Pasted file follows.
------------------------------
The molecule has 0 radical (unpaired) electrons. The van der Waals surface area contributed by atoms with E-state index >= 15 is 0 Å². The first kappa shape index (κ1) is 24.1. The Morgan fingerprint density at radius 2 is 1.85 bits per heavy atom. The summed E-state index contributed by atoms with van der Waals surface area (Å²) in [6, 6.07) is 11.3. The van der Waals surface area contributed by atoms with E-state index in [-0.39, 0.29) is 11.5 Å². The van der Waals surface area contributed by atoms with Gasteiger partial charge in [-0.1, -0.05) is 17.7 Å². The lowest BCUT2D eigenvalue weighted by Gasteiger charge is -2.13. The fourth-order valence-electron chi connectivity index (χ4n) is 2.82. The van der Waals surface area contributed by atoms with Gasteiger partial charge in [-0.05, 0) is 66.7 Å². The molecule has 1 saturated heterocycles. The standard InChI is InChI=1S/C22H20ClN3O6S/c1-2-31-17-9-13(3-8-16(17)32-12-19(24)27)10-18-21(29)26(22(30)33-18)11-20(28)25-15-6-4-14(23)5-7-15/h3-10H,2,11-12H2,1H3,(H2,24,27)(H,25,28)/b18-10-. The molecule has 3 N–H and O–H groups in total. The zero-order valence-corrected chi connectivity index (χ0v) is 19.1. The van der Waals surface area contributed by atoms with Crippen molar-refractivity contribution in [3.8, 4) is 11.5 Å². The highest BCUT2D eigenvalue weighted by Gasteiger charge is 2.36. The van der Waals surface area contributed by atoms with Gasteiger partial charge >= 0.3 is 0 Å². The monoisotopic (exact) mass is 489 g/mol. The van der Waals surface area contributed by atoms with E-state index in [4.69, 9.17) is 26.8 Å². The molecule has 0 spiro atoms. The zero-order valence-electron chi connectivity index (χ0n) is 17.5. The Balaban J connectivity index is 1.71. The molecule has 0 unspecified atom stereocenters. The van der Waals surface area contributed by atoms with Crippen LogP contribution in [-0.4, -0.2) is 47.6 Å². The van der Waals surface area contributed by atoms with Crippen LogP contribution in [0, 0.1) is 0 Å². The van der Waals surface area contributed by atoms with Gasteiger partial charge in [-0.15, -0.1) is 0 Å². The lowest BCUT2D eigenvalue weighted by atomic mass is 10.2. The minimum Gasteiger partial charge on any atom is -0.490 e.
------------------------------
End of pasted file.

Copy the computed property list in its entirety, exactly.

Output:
The molecule has 0 radical (unpaired) electrons. The van der Waals surface area contributed by atoms with E-state index >= 15 is 0 Å². The first kappa shape index (κ1) is 24.1. The Morgan fingerprint density at radius 2 is 1.85 bits per heavy atom. The summed E-state index contributed by atoms with van der Waals surface area (Å²) in [6, 6.07) is 11.3. The van der Waals surface area contributed by atoms with E-state index in [-0.39, 0.29) is 11.5 Å². The van der Waals surface area contributed by atoms with Gasteiger partial charge in [-0.1, -0.05) is 17.7 Å². The lowest BCUT2D eigenvalue weighted by Gasteiger charge is -2.13. The fourth-order valence-electron chi connectivity index (χ4n) is 2.82. The van der Waals surface area contributed by atoms with Gasteiger partial charge in [-0.05, 0) is 66.7 Å². The molecule has 1 saturated heterocycles. The standard InChI is InChI=1S/C22H20ClN3O6S/c1-2-31-17-9-13(3-8-16(17)32-12-19(24)27)10-18-21(29)26(22(30)33-18)11-20(28)25-15-6-4-14(23)5-7-15/h3-10H,2,11-12H2,1H3,(H2,24,27)(H,25,28)/b18-10-. The molecule has 3 N–H and O–H groups in total. The zero-order valence-corrected chi connectivity index (χ0v) is 19.1. The van der Waals surface area contributed by atoms with Crippen molar-refractivity contribution in [3.8, 4) is 11.5 Å². The highest BCUT2D eigenvalue weighted by Gasteiger charge is 2.36. The van der Waals surface area contributed by atoms with Gasteiger partial charge >= 0.3 is 0 Å². The monoisotopic (exact) mass is 489 g/mol. The van der Waals surface area contributed by atoms with E-state index in [4.69, 9.17) is 26.8 Å². The molecule has 0 spiro atoms. The zero-order valence-electron chi connectivity index (χ0n) is 17.5. The Balaban J connectivity index is 1.71. The molecule has 0 unspecified atom stereocenters. The van der Waals surface area contributed by atoms with Crippen LogP contribution in [-0.4, -0.2) is 47.6 Å². The van der Waals surface area contributed by atoms with Crippen LogP contribution in [0, 0.1) is 0 Å². The van der Waals surface area contributed by atoms with Gasteiger partial charge in [-0.15, -0.1) is 0 Å². The lowest BCUT2D eigenvalue weighted by atomic mass is 10.2. The minimum Gasteiger partial charge on any atom is -0.490 e.